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Should Teachers Change How They Teach Media Savvy Kids?
Our survey on the impact of digital media on students begs the question: Is it educators’ teaching styles or youth’s habits that need to change?
In May 2012 we surveyed 685 middle and high school teachers to hear their perspectives on how students’ increasing use of digital media has affected their academic performance. Although some questions garnered more varied results than others, 71 percent of those surveyed agreed that entertainment media use—which includes television, music, video games, texting, iPods, cell phone games, computer programs, social networking sites, apps, online videos, and websites students use for fun—has had negative effects on students’ attention span. Among the various forms of media that today’s youth are consuming, educators pointed to texting and video games as the most troublesome, and distractibility and instant gratification as the biggest culprits.
“Students have been both helped and hurt by the instant access to information. Being able to ‘Google’ answers to questions provides much quicker access, but it also makes students less comfortable wrestling with uncertainty or curiosity,” said one elementary school teacher who took part in the survey, available in full online. “The instant rewards of video games have made activities that require depth of commitment much harder for the kids,” said another participating middle school math teacher.
Many teachers voiced that, not only do they have to work harder to gain, and maintain, students’ attention, but that being an “entertainer” is now a part of their everyday job. “I have to do a song and dance to capture their attention,” said English teacher of 14 years Hope Molina-Porter to Matt Richtel of the New York Times. “I’m tap dancing all over the place,” agreed fourth grade teacher Dave Mendell. “The more I stand in front of class, the easier it is to lose them.”
It’s important to keep in mind that the results are merely a gauge of teachers’ insights and not a rigorous study of cause and effect. “However,” as the survey team notes, “it does surface some important and broadly held concerns of the nation’s teachers.”
This balance between entertainment and engagement appears to be the crux of the issue. It’s no surprise that many teachers who have more experience in the classroom are reporting a change in learning styles. The technological advancements we’ve seen in the last ten years alone are vast, and have redefined the way youth, especially those who have grown up with these digital tools, collect and process information. It appears there may be a different kind of “digital divide” occurring in the classroom, one that has caused experts to question if it is today’s teaching styles that need reevaluation, and not youth’s media habits.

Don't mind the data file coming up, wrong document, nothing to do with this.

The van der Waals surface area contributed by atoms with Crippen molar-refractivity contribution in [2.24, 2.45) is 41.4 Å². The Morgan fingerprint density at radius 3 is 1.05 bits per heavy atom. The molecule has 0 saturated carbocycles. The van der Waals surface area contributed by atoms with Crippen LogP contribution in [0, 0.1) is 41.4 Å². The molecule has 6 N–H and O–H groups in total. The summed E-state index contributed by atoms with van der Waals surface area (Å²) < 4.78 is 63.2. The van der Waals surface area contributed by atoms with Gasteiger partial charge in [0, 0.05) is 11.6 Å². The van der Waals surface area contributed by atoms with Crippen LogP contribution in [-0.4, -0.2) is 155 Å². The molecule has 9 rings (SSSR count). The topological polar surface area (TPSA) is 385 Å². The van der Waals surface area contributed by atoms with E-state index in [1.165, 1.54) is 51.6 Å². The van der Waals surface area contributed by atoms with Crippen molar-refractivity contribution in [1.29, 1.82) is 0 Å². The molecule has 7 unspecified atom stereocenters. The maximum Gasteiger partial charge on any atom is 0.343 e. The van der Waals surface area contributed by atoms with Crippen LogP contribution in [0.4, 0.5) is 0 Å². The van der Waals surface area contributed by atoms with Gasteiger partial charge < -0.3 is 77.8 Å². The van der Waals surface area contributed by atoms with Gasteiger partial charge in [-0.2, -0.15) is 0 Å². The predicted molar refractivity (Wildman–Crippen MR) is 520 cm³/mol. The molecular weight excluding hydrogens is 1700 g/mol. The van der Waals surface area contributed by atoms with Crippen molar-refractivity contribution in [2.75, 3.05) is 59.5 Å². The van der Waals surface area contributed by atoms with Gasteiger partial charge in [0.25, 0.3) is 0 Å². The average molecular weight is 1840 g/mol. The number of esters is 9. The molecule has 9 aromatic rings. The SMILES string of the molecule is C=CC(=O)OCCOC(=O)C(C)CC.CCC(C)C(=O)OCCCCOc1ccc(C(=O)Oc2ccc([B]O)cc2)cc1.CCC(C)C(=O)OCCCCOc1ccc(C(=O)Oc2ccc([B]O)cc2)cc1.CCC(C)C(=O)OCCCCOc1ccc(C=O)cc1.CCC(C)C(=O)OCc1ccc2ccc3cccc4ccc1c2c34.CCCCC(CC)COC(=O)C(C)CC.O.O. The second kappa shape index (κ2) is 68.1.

Cathy Davidson, researcher and co-founder of HASTAC, an organization dedicated to the “future of thinking in a digital age,” has been a vocal proponent of reforming the classroom. She published a response to Richtel’s article on the organization’s website.
It's not our job … in 2012 to teach them how to use calculators or an abacus: it is our job in 2012 to teach students now for the challenges of their lives--in a historical time, in a historical place. It is our job to help them learn how to be successful adults in their future; it is not our job to preserve for them some nostalgic vision of the future that is clearly past.
Associate director for the Pew Research Center Kristen Purcell had a similar response. She told Richtel, “What we’re labeling as ‘distraction,’ some see as a failure of adults to see how these kids process information. They’re not saying distraction is good but that the label of ‘distraction’ is a judgment of this generation.”
The responses of the teachers surveyed reveal what teaching at a historical moment of massive change looks like. In most things we do, whether crossing the street, interpreting a story, or teaching, we draw on our store of personal history to make sense of it. Teachers today are naturally drawing from their own experience in a classroom when teaching—yet that classroom is quickly disappearing. As a former UK teacher now with Mozilla, Doug Belshaw recently wrote, “The ability to sit still and concentrate for three hours on examination questions testing feats of memory does not sound to me like a 21st century skill.” Indeed.
Education in modern society, as James Mulhern wrote in “A History of Education,” is a form of social inculcation; it infuses in children a society’s key philosophies, prepares them for the structure of a later work life, and “socializes” them to the expectations of the society in which they live. Yet the classroom Mulhern refers to was designed for a worker who was about to embark on a newly industrialized workplace of rote actions on an assembly line, not a world in which memory is no longer as central when you can “Google” the answer, when teamwork has replaced rows of workers in the secretary pool or the factory floor, and when the literacy we need today is more often how to filter information and use it smartly—knowing what information to let in, how to find it, and how to filter it.
Educators, what do you think about these study results? Have you seen similar behavior in the classroom, or have you found yourself trying to adapt to a media-savvy generation’s learning habits? We’d love for you to share your thoughts and comments. After all, your perspective is the key to meeting students where they are, and turning that insight into engagement.